Volume 8 Issue 11 • February 25th, 2013

In This Issue ...


Opinions fly as deadline looms for U.S. COOL to abide

The U.S. has less than three months to bring its Country of Origin Labeling (COOL) legislation into compliance as directed by the World Trade Organization (WTO) Appellate Body. The subject of exactly how the U.S. will achieve compliance is generating a lot of speculation and debate. Proponents of COOL are advocating that the U.S. can come into compliance with the Appellate Body ruling by amending the COOL regulations, and that changes to the COOL legislation are not necessary to achieve compliance.

These suggestions are false and run counter to the most significant portion of the Appellate Body ruling that the discrimination caused by COOL stems from the fact that different labels are required for meat from cattle and hogs exclusively born, raised, and slaughtered in the U.S. than for meat from cattle and hogs born or raised in another country. The Canadian Cattlemen's Association (CCA) view is that since this requirement is stated in the COOL legislation, only an amendment to the COOL legislation will constitute an acceptable remedy. It is also the CCA's view that a regulatory amendment is insufficient to achieve compliance and that such an initiative would simply be a further delaying tactic that could lead to retaliatory tariffs on U.S. exports to Canada.

Recently, CCA representatives participated at the National Cattlemen's Beef Association (NCBA) Annual Convention in Tampa, Florida. The CCA met with representatives from several U.S. state cattle organizations as well as the NCBA leadership and the Mexican cattle producer organization. The CCA described its views on what it would take for the U.S. to comply and also discussed the possibilities for retaliatory tariffs on U.S. goods. NCBA reconfirmed its opposition to COOL in its current form and passed a policy that establishes resolution of the COOL dispute as one of the high priorities for NCBA to achieve in 2013.


OIE recommends U.S. get negligible risk status

Last week, U.S. Agriculture Secretary Tom Vilsack announced that the U.S. had received notification from the Scientific Commission for the World Organisation for Animal Health (OIE) recommending that the U.S. risk classification for bovine spongiform encephalopathy (BSE) be upgraded to negligible risk, the lowest risk level under the OIE.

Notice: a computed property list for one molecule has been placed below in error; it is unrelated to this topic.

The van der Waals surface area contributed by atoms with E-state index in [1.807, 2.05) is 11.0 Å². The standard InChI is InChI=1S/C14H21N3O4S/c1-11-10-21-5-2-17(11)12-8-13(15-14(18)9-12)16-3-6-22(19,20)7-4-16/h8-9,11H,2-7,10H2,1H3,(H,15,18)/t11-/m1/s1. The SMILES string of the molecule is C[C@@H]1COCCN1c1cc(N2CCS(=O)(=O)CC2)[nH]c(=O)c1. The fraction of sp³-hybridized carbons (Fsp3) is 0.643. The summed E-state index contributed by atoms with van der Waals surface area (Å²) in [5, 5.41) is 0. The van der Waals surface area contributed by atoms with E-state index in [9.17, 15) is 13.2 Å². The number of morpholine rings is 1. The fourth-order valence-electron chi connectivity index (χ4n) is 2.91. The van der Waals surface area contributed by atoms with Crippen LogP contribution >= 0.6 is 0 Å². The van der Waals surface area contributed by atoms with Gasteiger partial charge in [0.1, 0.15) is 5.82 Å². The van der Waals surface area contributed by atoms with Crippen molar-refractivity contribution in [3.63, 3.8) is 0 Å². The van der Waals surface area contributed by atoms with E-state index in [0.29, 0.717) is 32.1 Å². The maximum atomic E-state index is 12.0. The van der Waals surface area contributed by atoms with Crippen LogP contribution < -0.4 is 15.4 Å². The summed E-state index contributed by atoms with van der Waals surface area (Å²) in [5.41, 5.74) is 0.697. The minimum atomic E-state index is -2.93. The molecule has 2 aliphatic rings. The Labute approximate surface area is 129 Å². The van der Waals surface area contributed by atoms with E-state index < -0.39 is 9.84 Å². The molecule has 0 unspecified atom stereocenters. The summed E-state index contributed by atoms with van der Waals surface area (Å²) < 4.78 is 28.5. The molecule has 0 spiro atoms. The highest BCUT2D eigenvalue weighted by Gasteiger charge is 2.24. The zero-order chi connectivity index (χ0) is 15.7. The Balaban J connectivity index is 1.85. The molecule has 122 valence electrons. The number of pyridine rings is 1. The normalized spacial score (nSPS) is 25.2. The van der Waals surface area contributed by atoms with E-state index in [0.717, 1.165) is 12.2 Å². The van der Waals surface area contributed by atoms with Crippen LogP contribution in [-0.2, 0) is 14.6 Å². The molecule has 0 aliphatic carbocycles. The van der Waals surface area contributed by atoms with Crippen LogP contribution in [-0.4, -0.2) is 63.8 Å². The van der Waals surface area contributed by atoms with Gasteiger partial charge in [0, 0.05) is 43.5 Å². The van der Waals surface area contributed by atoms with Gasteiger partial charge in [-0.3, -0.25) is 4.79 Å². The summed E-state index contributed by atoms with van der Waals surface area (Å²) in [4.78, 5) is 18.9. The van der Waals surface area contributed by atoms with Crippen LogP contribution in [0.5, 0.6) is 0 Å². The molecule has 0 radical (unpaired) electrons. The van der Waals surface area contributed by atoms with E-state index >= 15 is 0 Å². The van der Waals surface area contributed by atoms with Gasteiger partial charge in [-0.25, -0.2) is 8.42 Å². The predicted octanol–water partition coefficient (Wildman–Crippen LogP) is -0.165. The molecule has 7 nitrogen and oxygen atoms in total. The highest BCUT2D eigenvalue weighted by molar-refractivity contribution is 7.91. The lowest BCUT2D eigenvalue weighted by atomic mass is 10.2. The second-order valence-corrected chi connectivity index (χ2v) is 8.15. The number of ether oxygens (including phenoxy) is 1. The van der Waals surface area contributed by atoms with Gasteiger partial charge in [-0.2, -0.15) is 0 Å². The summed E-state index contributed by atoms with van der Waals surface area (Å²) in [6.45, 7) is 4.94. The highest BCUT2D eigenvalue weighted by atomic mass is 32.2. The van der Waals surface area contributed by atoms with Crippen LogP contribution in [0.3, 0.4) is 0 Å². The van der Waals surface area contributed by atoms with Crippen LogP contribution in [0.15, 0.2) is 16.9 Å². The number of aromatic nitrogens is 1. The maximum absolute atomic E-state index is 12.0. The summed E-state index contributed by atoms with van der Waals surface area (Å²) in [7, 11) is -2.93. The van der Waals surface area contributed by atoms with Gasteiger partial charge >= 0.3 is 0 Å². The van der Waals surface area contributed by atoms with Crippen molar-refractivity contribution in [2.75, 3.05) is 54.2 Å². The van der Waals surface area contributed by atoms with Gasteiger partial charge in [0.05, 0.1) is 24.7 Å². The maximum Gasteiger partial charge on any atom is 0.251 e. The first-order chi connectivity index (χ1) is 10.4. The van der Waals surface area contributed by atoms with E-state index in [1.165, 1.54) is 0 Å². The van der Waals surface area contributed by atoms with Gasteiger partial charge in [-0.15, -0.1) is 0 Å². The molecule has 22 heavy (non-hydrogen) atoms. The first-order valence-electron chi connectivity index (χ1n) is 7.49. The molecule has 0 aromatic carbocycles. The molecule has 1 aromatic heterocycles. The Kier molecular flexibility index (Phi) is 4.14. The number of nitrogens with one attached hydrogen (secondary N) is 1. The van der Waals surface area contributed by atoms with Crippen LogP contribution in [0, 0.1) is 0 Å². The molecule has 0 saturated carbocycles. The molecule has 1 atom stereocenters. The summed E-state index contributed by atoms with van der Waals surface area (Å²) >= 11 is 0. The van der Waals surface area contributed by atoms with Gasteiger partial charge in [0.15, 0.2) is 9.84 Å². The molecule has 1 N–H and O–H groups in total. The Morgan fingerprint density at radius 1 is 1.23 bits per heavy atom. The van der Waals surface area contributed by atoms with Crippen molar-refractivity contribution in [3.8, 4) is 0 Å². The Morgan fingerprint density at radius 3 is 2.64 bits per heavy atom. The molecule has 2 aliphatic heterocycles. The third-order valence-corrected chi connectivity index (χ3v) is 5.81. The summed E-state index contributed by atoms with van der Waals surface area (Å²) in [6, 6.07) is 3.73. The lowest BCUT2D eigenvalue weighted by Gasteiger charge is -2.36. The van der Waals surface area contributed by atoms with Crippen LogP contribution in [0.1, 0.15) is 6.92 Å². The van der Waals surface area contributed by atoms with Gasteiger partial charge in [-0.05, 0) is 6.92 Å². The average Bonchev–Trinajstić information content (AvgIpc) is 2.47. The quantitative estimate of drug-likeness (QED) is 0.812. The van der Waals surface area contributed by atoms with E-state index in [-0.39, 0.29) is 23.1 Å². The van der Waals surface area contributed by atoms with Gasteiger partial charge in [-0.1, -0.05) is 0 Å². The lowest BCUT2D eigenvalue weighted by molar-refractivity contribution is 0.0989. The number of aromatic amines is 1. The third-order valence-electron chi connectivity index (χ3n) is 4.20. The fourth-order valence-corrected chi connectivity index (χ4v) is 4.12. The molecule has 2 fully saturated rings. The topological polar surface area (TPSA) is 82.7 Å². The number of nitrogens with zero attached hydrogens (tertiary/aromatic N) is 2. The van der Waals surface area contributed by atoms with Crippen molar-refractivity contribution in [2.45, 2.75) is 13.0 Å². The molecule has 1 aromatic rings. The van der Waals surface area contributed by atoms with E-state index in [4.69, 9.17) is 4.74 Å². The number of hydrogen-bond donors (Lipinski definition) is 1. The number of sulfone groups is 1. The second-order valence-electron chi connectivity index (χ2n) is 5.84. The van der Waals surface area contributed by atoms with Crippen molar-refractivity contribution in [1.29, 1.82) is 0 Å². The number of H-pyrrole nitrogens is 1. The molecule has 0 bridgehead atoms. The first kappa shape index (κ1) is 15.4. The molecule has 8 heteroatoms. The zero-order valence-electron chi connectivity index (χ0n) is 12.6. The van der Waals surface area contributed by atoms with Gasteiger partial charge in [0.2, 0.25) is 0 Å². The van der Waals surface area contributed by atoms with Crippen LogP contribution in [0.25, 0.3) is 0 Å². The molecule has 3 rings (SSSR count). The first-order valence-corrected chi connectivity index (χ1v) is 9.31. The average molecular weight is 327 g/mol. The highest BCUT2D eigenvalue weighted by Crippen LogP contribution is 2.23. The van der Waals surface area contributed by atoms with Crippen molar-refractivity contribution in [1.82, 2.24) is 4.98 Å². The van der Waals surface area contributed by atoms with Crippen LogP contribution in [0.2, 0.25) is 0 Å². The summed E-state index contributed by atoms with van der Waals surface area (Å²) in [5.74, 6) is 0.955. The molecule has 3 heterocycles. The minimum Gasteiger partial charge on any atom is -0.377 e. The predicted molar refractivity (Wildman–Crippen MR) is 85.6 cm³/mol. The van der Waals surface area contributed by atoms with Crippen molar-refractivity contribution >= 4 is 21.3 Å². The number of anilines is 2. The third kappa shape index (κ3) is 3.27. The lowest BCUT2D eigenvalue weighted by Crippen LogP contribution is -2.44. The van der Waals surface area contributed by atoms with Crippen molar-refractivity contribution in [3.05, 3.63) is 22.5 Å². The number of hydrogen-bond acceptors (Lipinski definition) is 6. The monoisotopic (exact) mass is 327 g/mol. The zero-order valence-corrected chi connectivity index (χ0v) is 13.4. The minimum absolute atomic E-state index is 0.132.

A final decision on the U.S. risk classification upgrade will be made at the OIE's annual General Assembly meeting in Paris, France, in May 2013. The U.S. expects that formal adoption of negligible risk status for BSE will occur at that time and CCA would expect that is indeed probable.

This would mean that for the first time, Canada and the U.S. would no longer share the same controlled risk status. The CCA does not expect this to produce any negative impacts on Canada's existing market access, however, it may be that some trading partners could become more willing to expand their market access for U.S. beef, but would hold off offering the same terms to Canadian beef until Canada also achieves negligible risk status.

Moving from controlled risk to negligible risk status is based on several criteria including SRM removal, strength of feed ban, surveillance and previous BSE cases. Negligible risk status also depends on the length of time controls have been in place and how long since the birth year of the last-born BSE case. Canada meets almost all of the criteria for negligible risk status, with the exception that it has not yet been 11 years since the birth year of our latest born BSE case.

Canada's latest born BSE case was born in 2004, so the earliest Canada could be designated by the OIE for a classification upgrade to negligible risk status is 2015 provided we do not discover a later born BSE case before then. Also, we would need to maintain our BSE controls and surveillance at the expected levels.


A last reminder to comment on the Beef Code of Practice

Canfax Market Briefs

The draft Code of Practice for the Care and Handling of Beef Cattle has been available for public comment at www.nfacc.ca/codes-of-practice/beef-cattle since January 8th. As of the last update, self-identified animal welfare advocates represented 28 per cent of respondents. Producer perspective on the new requirements is needed before the comment period closes on March 8, 2013 to ensure that the code development committee has a well-rounded view of the issues as it moves to finalize the code later this year.